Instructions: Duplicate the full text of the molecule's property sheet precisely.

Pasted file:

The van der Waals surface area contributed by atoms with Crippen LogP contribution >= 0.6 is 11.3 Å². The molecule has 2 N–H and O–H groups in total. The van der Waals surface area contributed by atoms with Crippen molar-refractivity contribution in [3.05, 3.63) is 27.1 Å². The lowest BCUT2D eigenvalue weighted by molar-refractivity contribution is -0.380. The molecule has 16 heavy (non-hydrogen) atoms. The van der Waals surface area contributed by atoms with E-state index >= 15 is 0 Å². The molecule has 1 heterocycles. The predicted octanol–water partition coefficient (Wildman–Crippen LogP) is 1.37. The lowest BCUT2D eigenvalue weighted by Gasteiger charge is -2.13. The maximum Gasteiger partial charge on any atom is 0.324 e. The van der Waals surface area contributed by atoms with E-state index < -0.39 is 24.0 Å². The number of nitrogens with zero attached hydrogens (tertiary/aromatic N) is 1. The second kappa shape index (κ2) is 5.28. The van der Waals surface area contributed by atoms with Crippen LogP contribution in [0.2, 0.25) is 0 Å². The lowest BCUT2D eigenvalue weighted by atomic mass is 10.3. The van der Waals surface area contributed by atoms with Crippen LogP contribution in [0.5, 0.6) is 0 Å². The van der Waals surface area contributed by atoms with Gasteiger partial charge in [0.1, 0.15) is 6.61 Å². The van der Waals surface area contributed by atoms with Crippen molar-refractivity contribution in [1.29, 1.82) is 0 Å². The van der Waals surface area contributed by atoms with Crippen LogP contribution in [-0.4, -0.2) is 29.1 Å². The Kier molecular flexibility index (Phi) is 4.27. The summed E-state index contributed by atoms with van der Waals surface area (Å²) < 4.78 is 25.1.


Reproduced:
The van der Waals surface area contributed by atoms with Crippen LogP contribution >= 0.6 is 11.3 Å². The molecule has 2 N–H and O–H groups in total. The van der Waals surface area contributed by atoms with Crippen molar-refractivity contribution in [3.05, 3.63) is 27.1 Å². The lowest BCUT2D eigenvalue weighted by molar-refractivity contribution is -0.380. The molecule has 16 heavy (non-hydrogen) atoms. The van der Waals surface area contributed by atoms with E-state index >= 15 is 0 Å². The molecule has 1 heterocycles. The predicted octanol–water partition coefficient (Wildman–Crippen LogP) is 1.37. The lowest BCUT2D eigenvalue weighted by Gasteiger charge is -2.13. The maximum Gasteiger partial charge on any atom is 0.324 e. The van der Waals surface area contributed by atoms with E-state index < -0.39 is 24.0 Å². The number of nitrogens with zero attached hydrogens (tertiary/aromatic N) is 1. The second kappa shape index (κ2) is 5.28. The van der Waals surface area contributed by atoms with Crippen LogP contribution in [0.2, 0.25) is 0 Å². The lowest BCUT2D eigenvalue weighted by atomic mass is 10.3. The van der Waals surface area contributed by atoms with Crippen LogP contribution in [0.5, 0.6) is 0 Å². The van der Waals surface area contributed by atoms with Gasteiger partial charge in [0.1, 0.15) is 6.61 Å². The van der Waals surface area contributed by atoms with Crippen molar-refractivity contribution in [1.29, 1.82) is 0 Å². The van der Waals surface area contributed by atoms with Crippen LogP contribution in [-0.4, -0.2) is 29.1 Å². The Kier molecular flexibility index (Phi) is 4.27. The summed E-state index contributed by atoms with van der Waals surface area (Å²) < 4.78 is 25.1.